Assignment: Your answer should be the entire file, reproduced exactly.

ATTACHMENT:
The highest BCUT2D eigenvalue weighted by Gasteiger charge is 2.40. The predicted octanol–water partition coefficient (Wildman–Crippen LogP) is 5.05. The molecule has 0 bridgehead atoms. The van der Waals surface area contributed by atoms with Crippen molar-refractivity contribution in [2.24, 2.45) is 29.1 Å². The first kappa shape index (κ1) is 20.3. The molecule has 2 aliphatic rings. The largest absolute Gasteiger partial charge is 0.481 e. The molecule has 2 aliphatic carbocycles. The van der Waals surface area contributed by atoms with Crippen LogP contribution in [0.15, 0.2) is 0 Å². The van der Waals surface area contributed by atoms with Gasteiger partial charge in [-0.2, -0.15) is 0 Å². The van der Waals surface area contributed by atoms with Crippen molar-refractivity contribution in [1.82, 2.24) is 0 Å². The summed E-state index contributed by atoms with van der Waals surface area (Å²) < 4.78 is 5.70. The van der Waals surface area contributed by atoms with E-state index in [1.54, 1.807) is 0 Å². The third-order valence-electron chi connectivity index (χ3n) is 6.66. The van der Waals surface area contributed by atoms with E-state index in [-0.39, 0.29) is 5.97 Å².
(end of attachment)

The highest BCUT2D eigenvalue weighted by Gasteiger charge is 2.40. The predicted octanol–water partition coefficient (Wildman–Crippen LogP) is 5.05. The molecule has 0 bridgehead atoms. The van der Waals surface area contributed by atoms with Crippen molar-refractivity contribution in [2.24, 2.45) is 29.1 Å². The first kappa shape index (κ1) is 20.3. The molecule has 2 aliphatic rings. The largest absolute Gasteiger partial charge is 0.481 e. The molecule has 2 aliphatic carbocycles. The van der Waals surface area contributed by atoms with Crippen LogP contribution in [0.15, 0.2) is 0 Å². The van der Waals surface area contributed by atoms with Gasteiger partial charge in [-0.2, -0.15) is 0 Å². The van der Waals surface area contributed by atoms with Crippen molar-refractivity contribution in [1.82, 2.24) is 0 Å². The summed E-state index contributed by atoms with van der Waals surface area (Å²) < 4.78 is 5.70. The van der Waals surface area contributed by atoms with E-state index in [1.54, 1.807) is 0 Å². The third-order valence-electron chi connectivity index (χ3n) is 6.66. The van der Waals surface area contributed by atoms with E-state index in [-0.39, 0.29) is 5.97 Å².